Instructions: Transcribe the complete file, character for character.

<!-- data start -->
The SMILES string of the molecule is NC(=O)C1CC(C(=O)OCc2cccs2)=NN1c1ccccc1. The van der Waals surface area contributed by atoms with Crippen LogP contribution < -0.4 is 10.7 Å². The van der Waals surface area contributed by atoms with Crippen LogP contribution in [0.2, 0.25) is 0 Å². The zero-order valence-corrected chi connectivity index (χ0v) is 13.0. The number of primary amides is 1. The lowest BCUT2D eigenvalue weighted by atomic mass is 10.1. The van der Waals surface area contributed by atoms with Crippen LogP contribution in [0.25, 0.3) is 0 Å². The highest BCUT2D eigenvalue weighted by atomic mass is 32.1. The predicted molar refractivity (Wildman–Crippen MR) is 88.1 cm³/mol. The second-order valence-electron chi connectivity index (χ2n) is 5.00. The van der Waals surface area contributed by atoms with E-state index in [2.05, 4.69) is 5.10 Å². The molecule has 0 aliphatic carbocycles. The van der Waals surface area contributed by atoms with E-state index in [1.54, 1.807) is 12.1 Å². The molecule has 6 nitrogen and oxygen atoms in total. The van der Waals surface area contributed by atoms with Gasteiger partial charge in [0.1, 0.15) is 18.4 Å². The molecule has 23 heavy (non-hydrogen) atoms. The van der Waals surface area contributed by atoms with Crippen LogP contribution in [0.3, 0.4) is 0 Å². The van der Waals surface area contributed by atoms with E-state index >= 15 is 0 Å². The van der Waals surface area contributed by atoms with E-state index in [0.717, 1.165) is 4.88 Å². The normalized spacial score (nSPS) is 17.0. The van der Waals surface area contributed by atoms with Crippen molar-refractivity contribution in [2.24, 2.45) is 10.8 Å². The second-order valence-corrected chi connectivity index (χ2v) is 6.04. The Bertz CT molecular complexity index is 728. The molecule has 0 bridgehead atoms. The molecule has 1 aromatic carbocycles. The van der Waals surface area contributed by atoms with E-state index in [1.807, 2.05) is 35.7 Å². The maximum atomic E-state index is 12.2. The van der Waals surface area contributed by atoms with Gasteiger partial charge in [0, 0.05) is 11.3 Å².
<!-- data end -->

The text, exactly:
The SMILES string of the molecule is NC(=O)C1CC(C(=O)OCc2cccs2)=NN1c1ccccc1. The van der Waals surface area contributed by atoms with Crippen LogP contribution < -0.4 is 10.7 Å². The van der Waals surface area contributed by atoms with Crippen LogP contribution in [0.2, 0.25) is 0 Å². The zero-order valence-corrected chi connectivity index (χ0v) is 13.0. The number of primary amides is 1. The lowest BCUT2D eigenvalue weighted by atomic mass is 10.1. The van der Waals surface area contributed by atoms with Crippen LogP contribution in [0.25, 0.3) is 0 Å². The highest BCUT2D eigenvalue weighted by atomic mass is 32.1. The predicted molar refractivity (Wildman–Crippen MR) is 88.1 cm³/mol. The second-order valence-electron chi connectivity index (χ2n) is 5.00. The van der Waals surface area contributed by atoms with E-state index in [2.05, 4.69) is 5.10 Å². The molecule has 0 aliphatic carbocycles. The van der Waals surface area contributed by atoms with E-state index in [1.54, 1.807) is 12.1 Å². The molecule has 6 nitrogen and oxygen atoms in total. The van der Waals surface area contributed by atoms with Gasteiger partial charge in [0.1, 0.15) is 18.4 Å². The molecule has 23 heavy (non-hydrogen) atoms. The van der Waals surface area contributed by atoms with Crippen LogP contribution in [0.3, 0.4) is 0 Å². The van der Waals surface area contributed by atoms with E-state index >= 15 is 0 Å². The van der Waals surface area contributed by atoms with E-state index in [0.717, 1.165) is 4.88 Å². The normalized spacial score (nSPS) is 17.0. The van der Waals surface area contributed by atoms with Crippen molar-refractivity contribution in [2.24, 2.45) is 10.8 Å². The second-order valence-corrected chi connectivity index (χ2v) is 6.04. The Bertz CT molecular complexity index is 728. The molecule has 0 bridgehead atoms. The molecule has 1 aromatic carbocycles. The van der Waals surface area contributed by atoms with E-state index in [1.807, 2.05) is 35.7 Å². The maximum atomic E-state index is 12.2. The van der Waals surface area contributed by atoms with Gasteiger partial charge in [0, 0.05) is 11.3 Å².